"This seems -- RATIONAL to you?" Douglas: "I'm gonna win this." DeVito: "Oliver, nobody WINS anything here. There are only degrees of losing." And Douglas leans forward conspiratorially, grins insanely, and whispers: "I got MORE SQUARE FOOTAGE."

It's Douglas's best performance, I think. He's not a simple outraged bourgeois, as in "Fatal Attraction" or "Basic Flaw" or whatever it was. And his character has more dimensions than his Gordon Gekko, and almost as good a name. The couple eat at opposite ends of a long empty table, like Charles Foster Kane and Emily. Douglas is waiting for an important phone call and is a bit anxious. He pays no attention to his wife sitting motionless and silently, staring at him. He stabs at the food on his plate and slices it viciously. And watch the half-demonic expressions that play across his face as he attacks and eats his food. The scene is an almost perfect embodiment of black comedy because, in context, it is outrageously funny -- but it could have been yanked straight out of a horror movie without changing a thing.

It's a fine script and DeVito does well by it. I guess it gets a little tiresome by the time they're chasing one another around the darkened half-ruined mansion, nailing boards over windows and unloosening nuts, and throwing plates. And when in the midst of their hatred, Turner serves the pleasantly surprised Douglas her superlative pate and then claims it was made of Benny's liver, I could have done without the quick shot of the living Benny in the bushes outside. But those are relatively small acnestes bracketed in a very funny movie.

There is a crazy logic to the story too. The couple begin by loving one another but are then separated by, well, THINGS. Douglas works very hard to make enough money so that his wife can find and furnish a perfect home for him. A little tritely, Turner discovers that she has grown not only to dislike the distracted Douglas but to hate him, so she wants her independence. Initially, the little frictions are minor. With a table full of dinner guests that Douglas is trying to impress, he asks Turner to explain how they happened to acquire the Baccarat wine glasses they're using. Nervously, she begins with a trip to Paris but so many dependent clauses intrude themselves that her narrative begins to resemble a 19th-century German sentence. So Douglas cuts her off: "To make a long story short.....", and wraps it up in two declaratives. (I can't emphasize too strongly how deftly DeVito handles this scene. Absolutely none of the irritation is spelled out except by the actors and the camera and editing, and yet we are left with a full understanding of the little disaster that's just taken place and the empty anger that follows.) The gathering enmity shows up in tiny ways. "I just wanted to push you," Douglas says to his wife's back, trying to explain some rudeness. "After all, everybody needs a little PUSH once in a while." (He picks up her cat and flings it aside.) And after his big dinner with his superiors, the couple are in bed and Douglas worries a little. "I hope they didn't notice what a jerk I was." Turner: "They never seem to." Douglas is so smug that the barb sails completely over his head. It's like Neal Simon, if Simon had become delicate.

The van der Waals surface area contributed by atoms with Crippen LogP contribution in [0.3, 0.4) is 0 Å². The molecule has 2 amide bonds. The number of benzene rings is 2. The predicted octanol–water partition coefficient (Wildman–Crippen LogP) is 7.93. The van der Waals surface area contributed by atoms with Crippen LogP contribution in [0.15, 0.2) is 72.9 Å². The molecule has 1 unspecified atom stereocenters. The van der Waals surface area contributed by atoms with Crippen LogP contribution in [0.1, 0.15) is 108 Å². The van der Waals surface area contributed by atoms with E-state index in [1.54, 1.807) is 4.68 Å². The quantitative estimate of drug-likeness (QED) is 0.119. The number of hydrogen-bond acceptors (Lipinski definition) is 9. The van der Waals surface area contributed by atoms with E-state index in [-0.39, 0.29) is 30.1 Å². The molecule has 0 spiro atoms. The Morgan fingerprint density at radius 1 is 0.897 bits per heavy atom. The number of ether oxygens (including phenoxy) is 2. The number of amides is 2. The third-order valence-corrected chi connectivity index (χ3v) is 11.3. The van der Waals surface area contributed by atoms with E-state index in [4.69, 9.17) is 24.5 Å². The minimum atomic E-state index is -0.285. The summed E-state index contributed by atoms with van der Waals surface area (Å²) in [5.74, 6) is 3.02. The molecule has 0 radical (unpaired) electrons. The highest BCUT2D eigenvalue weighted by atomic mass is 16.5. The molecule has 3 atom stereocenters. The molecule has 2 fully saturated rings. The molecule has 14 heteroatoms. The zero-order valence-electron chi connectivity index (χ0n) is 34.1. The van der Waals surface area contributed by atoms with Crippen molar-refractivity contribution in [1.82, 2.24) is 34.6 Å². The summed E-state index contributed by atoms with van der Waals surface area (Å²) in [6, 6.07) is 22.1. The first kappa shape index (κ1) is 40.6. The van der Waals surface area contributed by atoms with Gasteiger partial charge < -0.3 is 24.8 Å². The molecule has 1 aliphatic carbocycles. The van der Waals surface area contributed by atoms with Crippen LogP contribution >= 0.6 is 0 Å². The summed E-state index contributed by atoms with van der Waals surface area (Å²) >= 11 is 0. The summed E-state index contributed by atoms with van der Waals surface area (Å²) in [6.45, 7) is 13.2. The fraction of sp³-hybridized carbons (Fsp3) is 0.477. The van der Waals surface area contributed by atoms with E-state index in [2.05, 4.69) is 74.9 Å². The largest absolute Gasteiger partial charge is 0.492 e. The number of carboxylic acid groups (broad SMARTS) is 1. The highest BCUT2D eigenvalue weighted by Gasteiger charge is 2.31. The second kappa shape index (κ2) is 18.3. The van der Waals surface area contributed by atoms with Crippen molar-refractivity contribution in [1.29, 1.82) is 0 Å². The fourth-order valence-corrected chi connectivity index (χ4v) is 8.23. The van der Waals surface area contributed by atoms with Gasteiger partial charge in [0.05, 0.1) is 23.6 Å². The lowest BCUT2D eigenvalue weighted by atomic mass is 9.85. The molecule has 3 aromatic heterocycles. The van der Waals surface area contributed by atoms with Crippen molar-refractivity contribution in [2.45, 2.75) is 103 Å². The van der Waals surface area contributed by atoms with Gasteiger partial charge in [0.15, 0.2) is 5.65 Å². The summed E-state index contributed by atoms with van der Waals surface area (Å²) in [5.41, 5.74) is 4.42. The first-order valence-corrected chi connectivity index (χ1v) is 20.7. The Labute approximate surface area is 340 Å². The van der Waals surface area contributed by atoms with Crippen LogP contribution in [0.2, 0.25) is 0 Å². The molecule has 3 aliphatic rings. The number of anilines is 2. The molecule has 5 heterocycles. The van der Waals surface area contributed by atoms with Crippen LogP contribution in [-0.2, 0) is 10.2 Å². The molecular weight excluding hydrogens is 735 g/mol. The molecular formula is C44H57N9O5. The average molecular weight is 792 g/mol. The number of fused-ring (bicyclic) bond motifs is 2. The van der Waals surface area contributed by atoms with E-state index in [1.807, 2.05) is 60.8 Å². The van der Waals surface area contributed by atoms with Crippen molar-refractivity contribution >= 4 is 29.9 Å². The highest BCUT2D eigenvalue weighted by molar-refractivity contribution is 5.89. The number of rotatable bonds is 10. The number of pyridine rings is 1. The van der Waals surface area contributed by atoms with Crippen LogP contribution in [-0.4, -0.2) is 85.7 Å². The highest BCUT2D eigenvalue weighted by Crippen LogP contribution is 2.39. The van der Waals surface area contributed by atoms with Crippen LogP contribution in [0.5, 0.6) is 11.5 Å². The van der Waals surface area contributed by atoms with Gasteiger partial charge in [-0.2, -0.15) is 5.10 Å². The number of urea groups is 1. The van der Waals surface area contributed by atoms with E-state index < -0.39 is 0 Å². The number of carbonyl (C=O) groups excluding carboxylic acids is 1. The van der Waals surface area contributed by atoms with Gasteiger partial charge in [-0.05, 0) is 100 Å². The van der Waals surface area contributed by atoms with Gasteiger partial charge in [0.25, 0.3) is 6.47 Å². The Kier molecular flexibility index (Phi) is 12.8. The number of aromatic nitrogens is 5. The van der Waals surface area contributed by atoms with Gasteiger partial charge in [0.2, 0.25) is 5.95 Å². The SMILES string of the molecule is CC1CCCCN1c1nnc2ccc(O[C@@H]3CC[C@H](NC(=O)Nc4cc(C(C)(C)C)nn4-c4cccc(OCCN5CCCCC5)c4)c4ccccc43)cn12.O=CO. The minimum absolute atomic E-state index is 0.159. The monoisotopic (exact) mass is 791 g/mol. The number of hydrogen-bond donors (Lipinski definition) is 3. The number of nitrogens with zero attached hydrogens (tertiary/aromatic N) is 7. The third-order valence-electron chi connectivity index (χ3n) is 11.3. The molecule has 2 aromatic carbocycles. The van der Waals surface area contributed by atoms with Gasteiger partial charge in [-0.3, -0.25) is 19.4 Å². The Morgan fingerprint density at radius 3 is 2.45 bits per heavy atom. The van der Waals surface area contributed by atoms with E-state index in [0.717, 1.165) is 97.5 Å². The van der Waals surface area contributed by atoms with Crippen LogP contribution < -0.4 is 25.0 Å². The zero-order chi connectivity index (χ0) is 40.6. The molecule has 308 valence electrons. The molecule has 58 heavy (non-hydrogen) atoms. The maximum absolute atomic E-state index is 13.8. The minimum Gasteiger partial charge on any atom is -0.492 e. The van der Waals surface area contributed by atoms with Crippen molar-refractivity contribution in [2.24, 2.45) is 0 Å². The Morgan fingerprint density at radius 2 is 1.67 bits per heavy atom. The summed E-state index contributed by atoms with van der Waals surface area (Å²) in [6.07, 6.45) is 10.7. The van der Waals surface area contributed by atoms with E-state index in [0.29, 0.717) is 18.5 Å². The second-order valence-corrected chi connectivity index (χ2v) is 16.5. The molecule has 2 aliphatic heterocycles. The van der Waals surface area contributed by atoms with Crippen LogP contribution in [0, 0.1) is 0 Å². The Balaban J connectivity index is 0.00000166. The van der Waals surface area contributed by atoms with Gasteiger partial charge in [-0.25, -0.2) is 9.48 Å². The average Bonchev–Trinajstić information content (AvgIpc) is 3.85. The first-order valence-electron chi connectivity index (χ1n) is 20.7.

The humor, if that's what it is, grows more physical and in some ways less funny. Douglas, drunk, urinates on some fish while Turner is giving HER big dinner for potential customers. In turn, while the assembled guests watch open-mouthed from the doorway, she revs up her two-million horsepower SUV with the big knobby tires and the 20 mm cannon on top and noisily smashes into his tiny classic Morgan convertible. Then she backs up and drives completely over it with Douglas inside. Douglas emerges shakily from the compressed car and says, sounding perfectly reasonable, "Look, I don't want to create a scene. I mean, I live in this neighborhood too."

See this movie if you have a chance. I would recommend it even if it weren't so good, simply on the basis of the last scene between the Roses. They have fallen 30 feet on a chandelier and lie dying next to one another. With his last bit of energy, Douglas manages to move his hand lovingly on her shoulder. And just before she dies, without being able to look at what she's doing, Turner reaches slowly out, puts her hand over his, and flips it away.